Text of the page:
Luckily, so far we have not seen any cases of links to malware being distributed in this way.

Vulnerability disclosure

Two unexpected events involving vulnerabilities and Google took place in Q2. In both cases, a Google employee disclosed full information about vulnerabilities. Since at the time of disclosure there were no patches for the vulnerabilities, this predictably led to mass exploitation by black hats.

A zero-day vulnerability in Java Web Start (CVE-2010-0886) was disclosed on April 9. Oracle worked hard to develop a patch, which was released on April 16. However, cybercriminals beat them to it: a couple of days after the vulnerability disclosure, an exploit was widely available and even added to an exploit pack. Exploits are clearly mass-produced by cybercriminals these days: the domain that was subsequently used to conduct attacks was registered one day before information on that particular vulnerability was published.

In the second instance, the same Google employee disclosed a vulnerability in the Windows Help and Support Center (CVE-2010-1885). The situation repeated itself and working exploits became available on the Internet very soon after the information had been disclosed.

A researcher disclosing information about vulnerabilities is probably impelled to do so by an acute sense of justice. He believes that by making that information public, he is doing a good deed. But is this really the case?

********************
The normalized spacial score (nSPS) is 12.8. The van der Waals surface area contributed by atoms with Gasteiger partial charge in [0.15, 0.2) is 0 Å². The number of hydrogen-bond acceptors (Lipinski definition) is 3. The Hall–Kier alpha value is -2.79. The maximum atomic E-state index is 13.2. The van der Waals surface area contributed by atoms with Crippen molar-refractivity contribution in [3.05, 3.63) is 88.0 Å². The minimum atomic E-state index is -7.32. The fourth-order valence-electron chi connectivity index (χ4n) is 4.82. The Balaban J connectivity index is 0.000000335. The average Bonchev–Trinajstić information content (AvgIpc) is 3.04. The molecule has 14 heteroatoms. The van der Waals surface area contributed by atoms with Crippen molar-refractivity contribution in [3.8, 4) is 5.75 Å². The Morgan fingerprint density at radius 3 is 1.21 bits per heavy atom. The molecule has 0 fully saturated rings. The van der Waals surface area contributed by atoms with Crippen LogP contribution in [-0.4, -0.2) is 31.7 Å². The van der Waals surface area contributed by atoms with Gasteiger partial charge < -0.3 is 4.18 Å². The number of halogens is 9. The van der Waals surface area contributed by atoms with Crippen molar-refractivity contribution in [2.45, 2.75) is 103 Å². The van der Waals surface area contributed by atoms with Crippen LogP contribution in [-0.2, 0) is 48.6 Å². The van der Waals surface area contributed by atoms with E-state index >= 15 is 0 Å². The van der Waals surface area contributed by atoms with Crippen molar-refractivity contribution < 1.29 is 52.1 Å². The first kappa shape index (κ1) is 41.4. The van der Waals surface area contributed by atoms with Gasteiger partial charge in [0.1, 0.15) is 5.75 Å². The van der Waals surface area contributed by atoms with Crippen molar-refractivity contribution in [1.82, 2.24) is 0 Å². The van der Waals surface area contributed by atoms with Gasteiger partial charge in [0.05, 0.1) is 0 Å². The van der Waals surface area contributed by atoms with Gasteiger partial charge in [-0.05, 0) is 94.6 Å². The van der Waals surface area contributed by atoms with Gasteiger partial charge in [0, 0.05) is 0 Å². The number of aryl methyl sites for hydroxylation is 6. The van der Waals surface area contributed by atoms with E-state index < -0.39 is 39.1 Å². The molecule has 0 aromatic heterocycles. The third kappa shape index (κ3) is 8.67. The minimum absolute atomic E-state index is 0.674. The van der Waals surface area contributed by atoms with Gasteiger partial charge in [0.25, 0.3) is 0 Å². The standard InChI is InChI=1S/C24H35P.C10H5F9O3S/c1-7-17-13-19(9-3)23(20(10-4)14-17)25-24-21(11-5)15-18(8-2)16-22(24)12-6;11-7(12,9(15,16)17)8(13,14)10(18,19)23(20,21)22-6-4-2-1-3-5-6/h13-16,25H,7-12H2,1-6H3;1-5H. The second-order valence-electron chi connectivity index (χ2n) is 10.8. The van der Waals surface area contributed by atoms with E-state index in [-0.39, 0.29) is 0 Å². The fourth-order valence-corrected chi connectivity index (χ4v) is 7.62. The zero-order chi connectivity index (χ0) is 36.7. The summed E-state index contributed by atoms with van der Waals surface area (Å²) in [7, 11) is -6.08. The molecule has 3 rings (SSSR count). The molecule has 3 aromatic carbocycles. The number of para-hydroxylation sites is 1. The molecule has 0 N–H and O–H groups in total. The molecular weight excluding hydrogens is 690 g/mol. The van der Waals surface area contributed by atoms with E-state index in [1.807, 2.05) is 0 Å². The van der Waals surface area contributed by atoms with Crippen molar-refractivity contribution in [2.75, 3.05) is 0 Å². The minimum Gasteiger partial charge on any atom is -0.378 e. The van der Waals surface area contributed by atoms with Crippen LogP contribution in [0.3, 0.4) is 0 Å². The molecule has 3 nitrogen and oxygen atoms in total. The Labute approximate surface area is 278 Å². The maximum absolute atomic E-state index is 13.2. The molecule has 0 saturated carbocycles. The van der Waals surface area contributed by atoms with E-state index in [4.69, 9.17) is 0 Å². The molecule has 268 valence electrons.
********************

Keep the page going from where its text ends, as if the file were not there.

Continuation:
On the one hand, when a vulnerability is disclosed, software vendors try to release a patch as quickly as possible. On the other hand, all cybercriminals receive a brand new weapon that is nearly 100% effective. In addition, while fixing today’s software that is made up of millions of lines of code takes much longer than a day, cybercriminals can take advantage of the vulnerability virtually at once. Isn’t this too high a price to pay for fixing bugs?

Our research demonstrates that such attempts to do good lead in quite the opposite direction. According to our data, exploits that target the CVE-2010-0886 vulnerability became widespread very soon. In their heyday, they boasted a 17% share of all vulnerabilities! The situation with the exploit that targets the HSC vulnerability (CVE-2010-1885) is similar. It is rapidly gaining ground and has risen as high as thirteenth in the quarterly exploit ranking, in spite of the fact that it only appeared in the last month of the quarter. It can only be hoped that this will be a good lesson to all researchers.

Non-Windows platforms

On May 31, Google announced that it was abandoning Windows and migrating to Linux and Mac OS. Security issues were among the reasons for this decision cited by Google representatives. However, Linux and Mac OS are, in fact no better protected than Windows.